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Mitochondrial DNA in neurons and its modulation by neurotoxins

Santos, Maria Soledad (2006) Mitochondrial DNA in neurons and its modulation by neurotoxins. Doctoral Dissertation, University of Pittsburgh. (Unpublished)

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Mitochondria are essential for the function of all mammalian tissues, serving functions, such as ATP generation. Neurons are highly dependent on ATP production and consume more energy than other cells for their metabolism. Mitochondria are semi-autonomous organelles that contain their own DNA (mtDNA). Mutations and deletions in mtDNA lead to mitochondrial dysfunction that compromise neuronal viability. From the many approaches taken to investigate the role of mitochondria in neurodegeneration; however, few have focused on mtDNA dynamics.First, I investigated whether mtDNA replication impairment plays a role in neurotoxicity. For this purpose, I tested two neurotoxins, glutamate and rotenone, which induce neuronal damage by different mechanisms. Our results show that mitochondrial dysfunction induced by different neurotoxins does not correlate with effects on mtDNA replication. Glutamate, at excitotoxic concentrations, does not affect mtDNA replication while rotenone induces a time and concentration dependent decrease of mtDNA replication. Also, rotenone effect on mtDNA replication seems to be independent of its acute toxic effect.Several mechanisms have been proposed as responsible for rotenone's toxicity, such as complex I inhibition and increased ROS production. Our experiments ruled out the implication of these two mechanisms in rotenone-induced mtDNA replication decrease. Mitochondrial nucleotides are key regulators of mtDNA replication. However, our experiments show that rotenone effect on mtDNA replication does not correlate with mitochondrial nucleotide imbalances. Therefore, our results suggest that rotenone-induced mtDNA replication decrease is mediated by a yet to be described mechanism.Mitochondrial function requires the coordination of all processes that take place at this organelle. I studied if a reduction in mtDNA replication could have an effect on mitochondrial membrane potential, movement and morphology. Experiments with rotenone treatments that reduce mtDNA replication have demonstrated that mtDNA replication decrease does not correlate with overall mitochondrial dysfunction at the time points used in this study.In summary, this dissertation provides a first attempt to study the dynamics of mtDNA upon neurotoxin exposure. I conclude that rotenone decreases mtDNA replication in the absence of overt toxicity. This effect could play an important role in its long term effects as neurons could accumulate mitochondria with decreased mtDNA content.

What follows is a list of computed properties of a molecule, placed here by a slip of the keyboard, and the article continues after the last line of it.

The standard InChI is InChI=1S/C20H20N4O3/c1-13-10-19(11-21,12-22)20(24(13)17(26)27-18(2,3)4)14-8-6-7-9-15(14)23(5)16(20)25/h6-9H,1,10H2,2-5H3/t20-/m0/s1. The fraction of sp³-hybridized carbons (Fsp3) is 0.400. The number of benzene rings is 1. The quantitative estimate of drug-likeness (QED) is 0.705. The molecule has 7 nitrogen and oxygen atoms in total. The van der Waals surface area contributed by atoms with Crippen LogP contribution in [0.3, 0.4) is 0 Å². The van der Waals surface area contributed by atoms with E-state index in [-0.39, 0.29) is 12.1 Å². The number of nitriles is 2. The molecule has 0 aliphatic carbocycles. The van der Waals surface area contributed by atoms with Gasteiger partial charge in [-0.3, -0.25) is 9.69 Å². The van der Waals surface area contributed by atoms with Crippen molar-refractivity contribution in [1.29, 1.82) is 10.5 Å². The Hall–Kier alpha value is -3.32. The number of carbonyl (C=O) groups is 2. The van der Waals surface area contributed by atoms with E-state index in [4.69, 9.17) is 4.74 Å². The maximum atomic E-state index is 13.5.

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Item Type: University of Pittsburgh ETD
Status: Unpublished
CreatorsEmailPitt UsernameORCID
Santos, Maria Soledadmas116@pitt.eduMAS116
ETD Committee:
TitleMemberEmail AddressPitt UsernameORCID
Committee ChairDeFranco, Donald Bdod1@pitt.eduDOD1
Committee MemberMathews, Clayton E.cem65@pitt.eduCEM65
Committee MemberAizenman, Eliasredox@pitt.eduREDOX
Committee MemberReynolds, Ian
Committee MemberWang, Qiming J.qjw1@pitt.eduQJW1
Date: 28 June 2006
Date Type: Completion
Defense Date: 27 February 2006
Approval Date: 28 June 2006
Submission Date: 4 June 2006
Access Restriction: No restriction; Release the ETD for access worldwide immediately.
Institution: University of Pittsburgh
Schools and Programs: School of Medicine > Molecular Pharmacology
Degree: PhD - Doctor of Philosophy
Thesis Type: Doctoral Dissertation
Refereed: Yes
Uncontrolled Keywords: ; real-time PCR
Other ID:, etd-06042006-190854
Date Deposited: 10 Nov 2011 19:46
Last Modified: 15 Nov 2016 13:44


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